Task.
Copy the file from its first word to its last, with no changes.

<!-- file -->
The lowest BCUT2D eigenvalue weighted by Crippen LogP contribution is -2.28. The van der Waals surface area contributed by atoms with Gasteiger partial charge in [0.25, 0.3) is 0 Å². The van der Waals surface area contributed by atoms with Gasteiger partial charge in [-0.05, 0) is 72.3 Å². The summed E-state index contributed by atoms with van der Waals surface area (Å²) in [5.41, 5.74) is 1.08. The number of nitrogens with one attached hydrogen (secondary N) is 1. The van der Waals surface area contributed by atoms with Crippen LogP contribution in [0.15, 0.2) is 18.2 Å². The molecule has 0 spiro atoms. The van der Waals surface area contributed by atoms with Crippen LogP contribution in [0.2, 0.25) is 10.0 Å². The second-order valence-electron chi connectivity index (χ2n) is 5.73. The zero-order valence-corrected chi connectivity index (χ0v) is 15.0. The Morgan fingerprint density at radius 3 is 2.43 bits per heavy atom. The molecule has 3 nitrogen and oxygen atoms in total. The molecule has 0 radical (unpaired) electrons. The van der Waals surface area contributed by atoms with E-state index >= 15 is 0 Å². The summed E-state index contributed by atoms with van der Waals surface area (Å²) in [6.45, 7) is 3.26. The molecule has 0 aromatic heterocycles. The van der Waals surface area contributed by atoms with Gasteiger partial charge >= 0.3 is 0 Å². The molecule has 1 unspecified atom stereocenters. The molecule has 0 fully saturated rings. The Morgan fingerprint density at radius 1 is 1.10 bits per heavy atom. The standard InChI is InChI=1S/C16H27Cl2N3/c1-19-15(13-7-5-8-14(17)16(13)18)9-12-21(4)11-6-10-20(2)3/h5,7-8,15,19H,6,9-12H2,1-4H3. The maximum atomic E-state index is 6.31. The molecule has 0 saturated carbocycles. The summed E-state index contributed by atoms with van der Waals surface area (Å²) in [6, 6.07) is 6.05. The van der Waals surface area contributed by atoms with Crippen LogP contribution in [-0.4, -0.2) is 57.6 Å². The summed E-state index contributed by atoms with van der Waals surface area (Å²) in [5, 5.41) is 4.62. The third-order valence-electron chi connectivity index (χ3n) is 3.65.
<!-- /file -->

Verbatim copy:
The lowest BCUT2D eigenvalue weighted by Crippen LogP contribution is -2.28. The van der Waals surface area contributed by atoms with Gasteiger partial charge in [0.25, 0.3) is 0 Å². The van der Waals surface area contributed by atoms with Gasteiger partial charge in [-0.05, 0) is 72.3 Å². The summed E-state index contributed by atoms with van der Waals surface area (Å²) in [5.41, 5.74) is 1.08. The number of nitrogens with one attached hydrogen (secondary N) is 1. The van der Waals surface area contributed by atoms with Crippen LogP contribution in [0.15, 0.2) is 18.2 Å². The molecule has 0 spiro atoms. The van der Waals surface area contributed by atoms with Crippen LogP contribution in [0.2, 0.25) is 10.0 Å². The second-order valence-electron chi connectivity index (χ2n) is 5.73. The zero-order valence-corrected chi connectivity index (χ0v) is 15.0. The Morgan fingerprint density at radius 3 is 2.43 bits per heavy atom. The molecule has 3 nitrogen and oxygen atoms in total. The molecule has 0 radical (unpaired) electrons. The van der Waals surface area contributed by atoms with E-state index >= 15 is 0 Å². The summed E-state index contributed by atoms with van der Waals surface area (Å²) in [6.45, 7) is 3.26. The molecule has 0 aromatic heterocycles. The van der Waals surface area contributed by atoms with Gasteiger partial charge >= 0.3 is 0 Å². The molecule has 1 unspecified atom stereocenters. The molecule has 0 fully saturated rings. The Morgan fingerprint density at radius 1 is 1.10 bits per heavy atom. The standard InChI is InChI=1S/C16H27Cl2N3/c1-19-15(13-7-5-8-14(17)16(13)18)9-12-21(4)11-6-10-20(2)3/h5,7-8,15,19H,6,9-12H2,1-4H3. The maximum atomic E-state index is 6.31. The molecule has 0 saturated carbocycles. The summed E-state index contributed by atoms with van der Waals surface area (Å²) in [6, 6.07) is 6.05. The van der Waals surface area contributed by atoms with Crippen LogP contribution in [-0.4, -0.2) is 57.6 Å². The summed E-state index contributed by atoms with van der Waals surface area (Å²) in [5, 5.41) is 4.62. The third-order valence-electron chi connectivity index (χ3n) is 3.65.